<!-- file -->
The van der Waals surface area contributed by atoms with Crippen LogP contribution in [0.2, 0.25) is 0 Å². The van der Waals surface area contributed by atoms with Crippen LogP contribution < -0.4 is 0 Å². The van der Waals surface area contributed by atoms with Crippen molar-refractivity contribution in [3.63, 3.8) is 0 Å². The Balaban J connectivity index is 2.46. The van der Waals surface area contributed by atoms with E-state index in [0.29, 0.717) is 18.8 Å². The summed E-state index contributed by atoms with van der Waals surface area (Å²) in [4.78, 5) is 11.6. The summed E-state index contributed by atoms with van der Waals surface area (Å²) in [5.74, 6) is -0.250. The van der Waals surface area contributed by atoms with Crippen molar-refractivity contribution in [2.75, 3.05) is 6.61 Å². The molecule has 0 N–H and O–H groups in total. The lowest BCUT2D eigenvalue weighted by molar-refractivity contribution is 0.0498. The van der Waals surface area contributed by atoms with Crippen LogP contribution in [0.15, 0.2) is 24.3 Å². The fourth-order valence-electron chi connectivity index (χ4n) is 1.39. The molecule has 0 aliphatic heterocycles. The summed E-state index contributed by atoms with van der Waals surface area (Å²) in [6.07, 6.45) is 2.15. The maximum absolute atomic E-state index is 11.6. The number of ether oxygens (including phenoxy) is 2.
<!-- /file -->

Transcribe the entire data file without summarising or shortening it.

The van der Waals surface area contributed by atoms with Crippen LogP contribution in [0.2, 0.25) is 0 Å². The van der Waals surface area contributed by atoms with Crippen LogP contribution < -0.4 is 0 Å². The van der Waals surface area contributed by atoms with Crippen molar-refractivity contribution in [3.63, 3.8) is 0 Å². The Balaban J connectivity index is 2.46. The van der Waals surface area contributed by atoms with E-state index in [0.29, 0.717) is 18.8 Å². The summed E-state index contributed by atoms with van der Waals surface area (Å²) in [4.78, 5) is 11.6. The summed E-state index contributed by atoms with van der Waals surface area (Å²) in [5.74, 6) is -0.250. The van der Waals surface area contributed by atoms with Crippen molar-refractivity contribution in [2.75, 3.05) is 6.61 Å². The molecule has 0 N–H and O–H groups in total. The lowest BCUT2D eigenvalue weighted by molar-refractivity contribution is 0.0498. The van der Waals surface area contributed by atoms with Crippen LogP contribution in [0.15, 0.2) is 24.3 Å². The fourth-order valence-electron chi connectivity index (χ4n) is 1.39. The molecule has 0 aliphatic heterocycles. The summed E-state index contributed by atoms with van der Waals surface area (Å²) in [6.07, 6.45) is 2.15. The maximum absolute atomic E-state index is 11.6. The number of ether oxygens (including phenoxy) is 2.